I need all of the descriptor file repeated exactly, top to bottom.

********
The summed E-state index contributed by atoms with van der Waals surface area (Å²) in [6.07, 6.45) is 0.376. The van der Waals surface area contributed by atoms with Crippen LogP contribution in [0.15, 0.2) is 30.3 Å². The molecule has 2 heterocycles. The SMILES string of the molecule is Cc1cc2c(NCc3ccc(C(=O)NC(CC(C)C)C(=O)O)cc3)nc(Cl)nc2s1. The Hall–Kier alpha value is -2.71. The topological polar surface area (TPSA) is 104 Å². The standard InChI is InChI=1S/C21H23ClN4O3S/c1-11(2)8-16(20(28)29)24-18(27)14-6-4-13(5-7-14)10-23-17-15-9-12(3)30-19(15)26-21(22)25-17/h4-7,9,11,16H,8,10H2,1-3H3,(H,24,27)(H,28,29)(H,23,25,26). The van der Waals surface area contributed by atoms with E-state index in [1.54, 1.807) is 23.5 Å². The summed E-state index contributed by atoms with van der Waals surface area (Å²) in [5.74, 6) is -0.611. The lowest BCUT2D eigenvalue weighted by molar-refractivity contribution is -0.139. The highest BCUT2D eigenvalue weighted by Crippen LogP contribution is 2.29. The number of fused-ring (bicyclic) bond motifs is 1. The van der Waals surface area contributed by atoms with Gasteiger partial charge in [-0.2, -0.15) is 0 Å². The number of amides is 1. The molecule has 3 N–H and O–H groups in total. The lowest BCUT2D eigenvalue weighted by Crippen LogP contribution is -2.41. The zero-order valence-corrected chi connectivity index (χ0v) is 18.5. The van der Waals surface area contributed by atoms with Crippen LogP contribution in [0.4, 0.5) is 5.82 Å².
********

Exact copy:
The summed E-state index contributed by atoms with van der Waals surface area (Å²) in [6.07, 6.45) is 0.376. The van der Waals surface area contributed by atoms with Crippen LogP contribution in [0.15, 0.2) is 30.3 Å². The molecule has 2 heterocycles. The SMILES string of the molecule is Cc1cc2c(NCc3ccc(C(=O)NC(CC(C)C)C(=O)O)cc3)nc(Cl)nc2s1. The Hall–Kier alpha value is -2.71. The topological polar surface area (TPSA) is 104 Å². The standard InChI is InChI=1S/C21H23ClN4O3S/c1-11(2)8-16(20(28)29)24-18(27)14-6-4-13(5-7-14)10-23-17-15-9-12(3)30-19(15)26-21(22)25-17/h4-7,9,11,16H,8,10H2,1-3H3,(H,24,27)(H,28,29)(H,23,25,26). The van der Waals surface area contributed by atoms with E-state index in [1.54, 1.807) is 23.5 Å². The summed E-state index contributed by atoms with van der Waals surface area (Å²) in [5.74, 6) is -0.611. The lowest BCUT2D eigenvalue weighted by molar-refractivity contribution is -0.139. The highest BCUT2D eigenvalue weighted by Crippen LogP contribution is 2.29. The number of fused-ring (bicyclic) bond motifs is 1. The van der Waals surface area contributed by atoms with Gasteiger partial charge in [-0.2, -0.15) is 0 Å². The number of amides is 1. The molecule has 3 N–H and O–H groups in total. The lowest BCUT2D eigenvalue weighted by Crippen LogP contribution is -2.41. The zero-order valence-corrected chi connectivity index (χ0v) is 18.5. The van der Waals surface area contributed by atoms with Crippen LogP contribution in [0.4, 0.5) is 5.82 Å².